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Nearly 10,000 COVID deaths reported last month as JN.1 variant spread at holiday gatherings, WHO says

COVID variant JN.1 spreads across U.S.
COVID-19 JN.1 variant is spreading across the U.S. 03:32

World Health Organization director-general Tedros Adhanom Ghebreyesus is pointing to holiday gatherings and a rapidly spreading variant as reasons behind a rise in COVID-19 hospitalizations and deaths worldwide, with nearly 10,000 COVID deaths reported last month.

"Although 10,000 deaths a month is far less than the peak of the pandemic, this level of preventable deaths is not acceptable," the head of the U.N. health agency told reporters Wednesday from its headquarters in Geneva.

WHO says the JN.1 variant is now the most prominent in the world. In the U.S., the Centers for Disease Control and Prevention estimated late last month that the variant makes up about 44.1% of COVID cases across the country.

"We are in January, and it's winter respiratory virus season — COVID, along with influenza and RSV, is on the rise throughout much of the country today," Dr. William Schaffner, professor of infectious diseases at Vanderbilt University Medical Center, told CBS News Thursday.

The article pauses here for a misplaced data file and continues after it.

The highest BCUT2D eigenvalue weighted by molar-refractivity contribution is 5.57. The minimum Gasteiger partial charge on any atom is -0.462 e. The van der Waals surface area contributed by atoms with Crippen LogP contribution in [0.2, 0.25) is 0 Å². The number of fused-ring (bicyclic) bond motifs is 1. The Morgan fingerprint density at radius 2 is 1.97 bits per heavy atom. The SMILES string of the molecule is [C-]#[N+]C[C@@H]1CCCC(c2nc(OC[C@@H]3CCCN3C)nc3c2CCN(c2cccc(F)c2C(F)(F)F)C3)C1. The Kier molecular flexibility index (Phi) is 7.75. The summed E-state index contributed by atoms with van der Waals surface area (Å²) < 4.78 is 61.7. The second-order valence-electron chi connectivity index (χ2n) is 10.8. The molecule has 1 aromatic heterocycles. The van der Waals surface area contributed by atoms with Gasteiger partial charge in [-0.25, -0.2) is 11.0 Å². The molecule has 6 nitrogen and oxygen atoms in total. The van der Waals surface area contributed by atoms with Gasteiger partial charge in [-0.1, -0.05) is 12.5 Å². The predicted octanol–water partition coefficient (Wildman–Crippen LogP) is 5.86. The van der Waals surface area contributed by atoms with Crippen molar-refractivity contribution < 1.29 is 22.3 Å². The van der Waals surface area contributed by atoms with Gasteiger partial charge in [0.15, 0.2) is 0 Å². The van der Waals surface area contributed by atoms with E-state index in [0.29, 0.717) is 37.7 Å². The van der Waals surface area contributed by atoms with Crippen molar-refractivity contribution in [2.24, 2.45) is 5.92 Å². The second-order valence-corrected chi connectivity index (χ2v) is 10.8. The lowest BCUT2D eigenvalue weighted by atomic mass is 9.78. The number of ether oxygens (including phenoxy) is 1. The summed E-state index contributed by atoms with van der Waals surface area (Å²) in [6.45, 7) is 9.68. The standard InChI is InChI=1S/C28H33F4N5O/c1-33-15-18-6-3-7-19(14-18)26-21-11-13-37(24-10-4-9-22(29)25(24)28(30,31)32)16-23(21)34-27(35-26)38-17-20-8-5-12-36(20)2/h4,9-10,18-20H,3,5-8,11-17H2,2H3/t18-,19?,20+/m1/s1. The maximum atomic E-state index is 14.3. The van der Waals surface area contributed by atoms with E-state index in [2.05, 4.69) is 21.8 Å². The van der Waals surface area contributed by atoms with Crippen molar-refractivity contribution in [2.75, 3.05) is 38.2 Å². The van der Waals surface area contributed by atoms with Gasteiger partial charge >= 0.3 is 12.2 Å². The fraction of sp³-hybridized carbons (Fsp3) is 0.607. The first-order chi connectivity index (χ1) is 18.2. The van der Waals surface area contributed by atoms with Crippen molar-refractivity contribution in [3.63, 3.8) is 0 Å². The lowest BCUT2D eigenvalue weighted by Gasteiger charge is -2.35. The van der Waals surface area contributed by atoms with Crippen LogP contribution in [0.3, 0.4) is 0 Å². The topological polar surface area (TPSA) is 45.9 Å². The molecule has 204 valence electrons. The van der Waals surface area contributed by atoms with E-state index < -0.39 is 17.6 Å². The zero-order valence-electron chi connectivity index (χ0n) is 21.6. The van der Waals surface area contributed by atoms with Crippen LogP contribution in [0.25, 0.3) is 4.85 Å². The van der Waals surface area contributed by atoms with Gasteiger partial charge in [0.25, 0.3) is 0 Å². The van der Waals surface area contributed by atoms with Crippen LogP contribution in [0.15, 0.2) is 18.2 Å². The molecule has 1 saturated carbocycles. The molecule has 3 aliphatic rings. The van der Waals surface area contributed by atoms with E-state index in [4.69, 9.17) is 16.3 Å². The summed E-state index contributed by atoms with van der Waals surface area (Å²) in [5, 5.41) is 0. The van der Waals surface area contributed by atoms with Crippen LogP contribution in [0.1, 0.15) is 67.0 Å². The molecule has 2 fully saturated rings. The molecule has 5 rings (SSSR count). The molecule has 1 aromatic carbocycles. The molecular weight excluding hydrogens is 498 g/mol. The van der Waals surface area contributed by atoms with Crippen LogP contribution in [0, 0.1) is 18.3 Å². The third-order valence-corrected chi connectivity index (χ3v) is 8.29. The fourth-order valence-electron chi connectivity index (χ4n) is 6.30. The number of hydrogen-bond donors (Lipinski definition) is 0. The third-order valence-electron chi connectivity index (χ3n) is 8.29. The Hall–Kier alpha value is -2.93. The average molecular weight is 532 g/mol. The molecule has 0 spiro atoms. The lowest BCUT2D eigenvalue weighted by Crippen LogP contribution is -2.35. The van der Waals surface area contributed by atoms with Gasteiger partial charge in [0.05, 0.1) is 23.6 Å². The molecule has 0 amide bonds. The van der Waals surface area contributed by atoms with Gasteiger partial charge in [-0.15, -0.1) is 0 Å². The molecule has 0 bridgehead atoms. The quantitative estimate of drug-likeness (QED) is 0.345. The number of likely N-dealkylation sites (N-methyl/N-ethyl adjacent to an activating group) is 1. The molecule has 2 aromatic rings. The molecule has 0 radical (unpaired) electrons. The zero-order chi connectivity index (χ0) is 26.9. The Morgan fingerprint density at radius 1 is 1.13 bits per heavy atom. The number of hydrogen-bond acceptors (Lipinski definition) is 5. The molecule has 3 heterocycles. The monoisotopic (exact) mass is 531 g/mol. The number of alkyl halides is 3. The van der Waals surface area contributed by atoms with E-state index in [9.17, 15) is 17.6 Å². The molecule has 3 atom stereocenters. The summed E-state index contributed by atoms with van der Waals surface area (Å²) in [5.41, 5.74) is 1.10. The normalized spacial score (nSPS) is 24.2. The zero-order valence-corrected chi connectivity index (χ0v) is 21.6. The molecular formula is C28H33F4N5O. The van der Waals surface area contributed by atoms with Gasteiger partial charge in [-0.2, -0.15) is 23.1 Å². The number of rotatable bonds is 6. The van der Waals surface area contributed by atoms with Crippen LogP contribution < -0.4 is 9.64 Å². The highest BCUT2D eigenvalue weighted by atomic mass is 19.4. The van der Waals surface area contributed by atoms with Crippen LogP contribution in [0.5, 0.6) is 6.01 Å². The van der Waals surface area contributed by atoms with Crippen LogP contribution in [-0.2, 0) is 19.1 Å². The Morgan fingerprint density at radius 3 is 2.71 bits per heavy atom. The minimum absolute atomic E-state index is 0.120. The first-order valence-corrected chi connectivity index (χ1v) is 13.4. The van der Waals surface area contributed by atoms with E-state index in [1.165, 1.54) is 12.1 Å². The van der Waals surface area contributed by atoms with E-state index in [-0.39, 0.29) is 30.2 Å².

"Apropos of COVID, we're seeing an awful lot of mild infections — that is, they don't require hospitalizations, but you can feel miserable for three to four days — that are being caused by this JN.1 variant. However, it's not causing more severe disease."

You can think of the JN.1 variant as "a grandchild of the original Omicron strain," Schaffner said.

"These viruses like to mutate, and its distinctive characteristic is that it is contagious — so it's spreading very, very widely. And as such, it's finding people who are more susceptible, including those people who have not yet taken advantage of the current vaccine," he explained.

He added the vaccine is still providing protection.

"The currently available updated vaccine still provides protection against hospitalization, but with so much widespread illness, it's going to find older people, people who are immune compromised, people who have underlying chronic medical conditions — those are the folks we're seeing who currently are requiring hospitalizations," Schaffner said.

Public health experts continue to recommend getting the latest vaccination, in addition to considering wearing masks in certain situations and making sure indoor areas are well ventilated.

"The vaccines may not stop you being infected, but the vaccines are certainly reducing significantly your chance of being hospitalized or dying," said Dr. Michael Ryan, head of emergencies at WHO.

-The Associated Press and Alexander Tin contributed reporting.

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